Leading our businesses into the future requires us to take a brave step back from considering bottom line profit the only mark of success. What is it going to cost us as a global civilization to reach this level of success?

The world is facing the gravest of circumstances and it is the responsibility of everyone to find a way of standing up to climate breakdown. Not one person can ignore their behavior and consumer decisions. We have to make changes and we have to make them now.

The recent IPCC report shows us that we have just 12 years to limit global temperature increase to 1.5C. The alternative is worldwide catastrophe. If we miss that target and temperatures increase by 2C, 99% of coral reefs could be gone. Food scarcity and climate refugees would skyrocket. Low-lying countries could face devastation.

The Rise of Ethical Consumption and Its Impact on Small Business

In a recent consumer survey about eco-friendly products,

“35% of consumers said they’d spend more on a product that is better for the environment. Among millennials, that rises to almost 75%. While those may sound staggering, it’s likely that both figures will grow as we become more aware of our impact on the planet.”

Last year in the UK, the value of ethical spending hit a massive £81.3 billion. Consumers are increasingly choosing ethical products, from cleaning supplies to energy providers. Catering for ethical consumers is no longer an ideological decision — it’s a financial one.

Consumer psychology, evident in their behavior, show that they want change and businesses need to meet the new demands.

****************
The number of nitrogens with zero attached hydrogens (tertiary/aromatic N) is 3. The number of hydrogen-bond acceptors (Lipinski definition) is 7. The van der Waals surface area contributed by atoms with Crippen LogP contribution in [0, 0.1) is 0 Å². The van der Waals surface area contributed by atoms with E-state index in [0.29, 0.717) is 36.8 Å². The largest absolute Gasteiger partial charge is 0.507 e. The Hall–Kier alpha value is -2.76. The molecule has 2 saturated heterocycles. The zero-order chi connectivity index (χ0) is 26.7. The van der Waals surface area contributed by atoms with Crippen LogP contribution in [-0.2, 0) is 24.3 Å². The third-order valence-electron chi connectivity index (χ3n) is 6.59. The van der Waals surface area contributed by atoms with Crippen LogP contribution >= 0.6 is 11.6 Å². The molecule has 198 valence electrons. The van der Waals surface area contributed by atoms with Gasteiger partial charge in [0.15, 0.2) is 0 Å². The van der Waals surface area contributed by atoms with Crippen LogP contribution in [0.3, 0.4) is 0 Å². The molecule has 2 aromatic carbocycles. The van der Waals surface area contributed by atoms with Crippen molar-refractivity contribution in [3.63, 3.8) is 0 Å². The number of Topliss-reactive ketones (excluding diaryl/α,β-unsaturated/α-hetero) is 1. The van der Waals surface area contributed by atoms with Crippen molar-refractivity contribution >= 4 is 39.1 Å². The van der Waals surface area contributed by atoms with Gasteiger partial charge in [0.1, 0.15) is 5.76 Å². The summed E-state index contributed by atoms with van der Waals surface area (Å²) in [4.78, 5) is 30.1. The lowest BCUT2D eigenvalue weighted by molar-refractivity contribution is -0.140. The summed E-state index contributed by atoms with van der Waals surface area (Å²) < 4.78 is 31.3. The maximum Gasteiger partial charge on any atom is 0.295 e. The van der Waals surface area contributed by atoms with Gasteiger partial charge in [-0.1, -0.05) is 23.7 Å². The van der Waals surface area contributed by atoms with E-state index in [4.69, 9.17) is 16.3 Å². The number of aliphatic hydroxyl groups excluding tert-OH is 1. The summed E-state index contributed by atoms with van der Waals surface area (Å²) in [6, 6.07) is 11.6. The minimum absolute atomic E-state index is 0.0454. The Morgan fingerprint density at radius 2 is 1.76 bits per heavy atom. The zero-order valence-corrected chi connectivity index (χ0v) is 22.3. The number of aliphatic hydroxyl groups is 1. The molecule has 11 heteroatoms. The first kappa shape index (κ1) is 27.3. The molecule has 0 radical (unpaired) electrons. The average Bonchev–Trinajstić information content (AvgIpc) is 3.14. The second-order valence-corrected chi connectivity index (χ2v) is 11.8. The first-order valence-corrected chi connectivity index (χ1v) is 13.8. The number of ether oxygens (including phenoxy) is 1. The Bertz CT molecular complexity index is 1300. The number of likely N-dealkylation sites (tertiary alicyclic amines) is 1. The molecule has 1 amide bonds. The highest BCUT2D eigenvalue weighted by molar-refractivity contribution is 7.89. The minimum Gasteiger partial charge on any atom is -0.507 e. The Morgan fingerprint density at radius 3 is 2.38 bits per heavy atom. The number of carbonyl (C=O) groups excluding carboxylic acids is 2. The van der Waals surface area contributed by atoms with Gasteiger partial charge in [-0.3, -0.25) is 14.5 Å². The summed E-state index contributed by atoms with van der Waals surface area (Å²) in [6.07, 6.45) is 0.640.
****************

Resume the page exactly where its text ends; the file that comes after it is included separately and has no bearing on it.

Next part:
Getting Started with Corporate Social Responsibility (CSR)

A great way to make an entry into a more sustainable culture is to look at your CSR (Corporate Social Responsibility) projects and consider taking a deeper investment in how close they are to your overall business goals.

CSR is either proactive or reactive. It’s either planned and executed or it’s thrown together at the last minute with a lump sum of money. We also know that consumers are becoming smarter and researching the true sustainability of a company. You can no longer get away with ‘greenwashing’ because you will get found out.

We also know that consumers are more likely to be loyal to a brand that is investing in a good CSR project. Your company should be investing in the future and the best way to do that is to actually care what that future might look like.

Examples of Companies That Practice Corporate Social Responsibility

Companies that build CSR into their core values are the ones doing it right. Whether that’s using frameworks like the B-Corporation to adhere to guidelines that will ensure you take a full 360 view of sustainability and ethical practices in your company, or for larger companies focusing on environmental factors, companies like the Global Reporting Initiative can provide great access to creating positive change.

Ben & Jerry’s

The ice cream label known the world over for its iconic flavors is also known for its culture of giving back and working to create a better world. The B&J foundation was created with an initial gift of 50,000 shares, and the commitment from their board that 7.5 percent of the company’s pretax profits would be set aside for philanthropic work.

The foundation awards more than $1.8 million per year to fund community action, social change, and other sustainability initiatives in its home state of Vermont and throughout the USA. From August 2nd to October 15th this year, small organizations can apply for three years of funding from B&J for a community-building project of their choice to make a difference — on the ground, where it matters.